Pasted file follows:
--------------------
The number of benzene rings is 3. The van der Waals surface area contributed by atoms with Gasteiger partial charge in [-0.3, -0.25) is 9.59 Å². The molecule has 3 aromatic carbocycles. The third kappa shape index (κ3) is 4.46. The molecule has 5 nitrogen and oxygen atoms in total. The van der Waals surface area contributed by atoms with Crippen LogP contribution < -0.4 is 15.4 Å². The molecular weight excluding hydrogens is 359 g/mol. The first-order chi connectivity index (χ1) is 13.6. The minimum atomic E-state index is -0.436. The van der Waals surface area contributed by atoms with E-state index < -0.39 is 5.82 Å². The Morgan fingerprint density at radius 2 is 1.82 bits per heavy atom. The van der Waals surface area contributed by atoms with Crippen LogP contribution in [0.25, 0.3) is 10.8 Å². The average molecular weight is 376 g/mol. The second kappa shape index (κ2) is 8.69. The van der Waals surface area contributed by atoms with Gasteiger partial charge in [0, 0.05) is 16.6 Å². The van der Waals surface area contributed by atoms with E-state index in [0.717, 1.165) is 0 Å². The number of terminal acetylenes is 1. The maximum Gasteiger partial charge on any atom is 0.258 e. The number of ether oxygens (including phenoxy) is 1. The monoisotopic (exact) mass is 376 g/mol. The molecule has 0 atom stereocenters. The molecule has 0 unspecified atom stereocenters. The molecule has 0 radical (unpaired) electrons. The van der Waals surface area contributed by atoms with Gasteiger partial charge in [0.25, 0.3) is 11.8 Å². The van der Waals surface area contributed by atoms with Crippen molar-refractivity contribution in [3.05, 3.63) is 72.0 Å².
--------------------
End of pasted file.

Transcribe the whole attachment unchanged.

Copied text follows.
The number of benzene rings is 3. The van der Waals surface area contributed by atoms with Gasteiger partial charge in [-0.3, -0.25) is 9.59 Å². The molecule has 3 aromatic carbocycles. The third kappa shape index (κ3) is 4.46. The molecule has 5 nitrogen and oxygen atoms in total. The van der Waals surface area contributed by atoms with Crippen LogP contribution < -0.4 is 15.4 Å². The molecular weight excluding hydrogens is 359 g/mol. The first-order chi connectivity index (χ1) is 13.6. The minimum atomic E-state index is -0.436. The van der Waals surface area contributed by atoms with E-state index < -0.39 is 5.82 Å². The Morgan fingerprint density at radius 2 is 1.82 bits per heavy atom. The van der Waals surface area contributed by atoms with Crippen LogP contribution in [0.25, 0.3) is 10.8 Å². The average molecular weight is 376 g/mol. The second kappa shape index (κ2) is 8.69. The van der Waals surface area contributed by atoms with Gasteiger partial charge in [0, 0.05) is 16.6 Å². The van der Waals surface area contributed by atoms with E-state index in [0.717, 1.165) is 0 Å². The number of terminal acetylenes is 1. The maximum Gasteiger partial charge on any atom is 0.258 e. The number of ether oxygens (including phenoxy) is 1. The monoisotopic (exact) mass is 376 g/mol. The molecule has 0 atom stereocenters. The molecule has 0 unspecified atom stereocenters. The molecule has 0 radical (unpaired) electrons. The van der Waals surface area contributed by atoms with Gasteiger partial charge in [0.25, 0.3) is 11.8 Å². The van der Waals surface area contributed by atoms with Crippen molar-refractivity contribution in [3.05, 3.63) is 72.0 Å².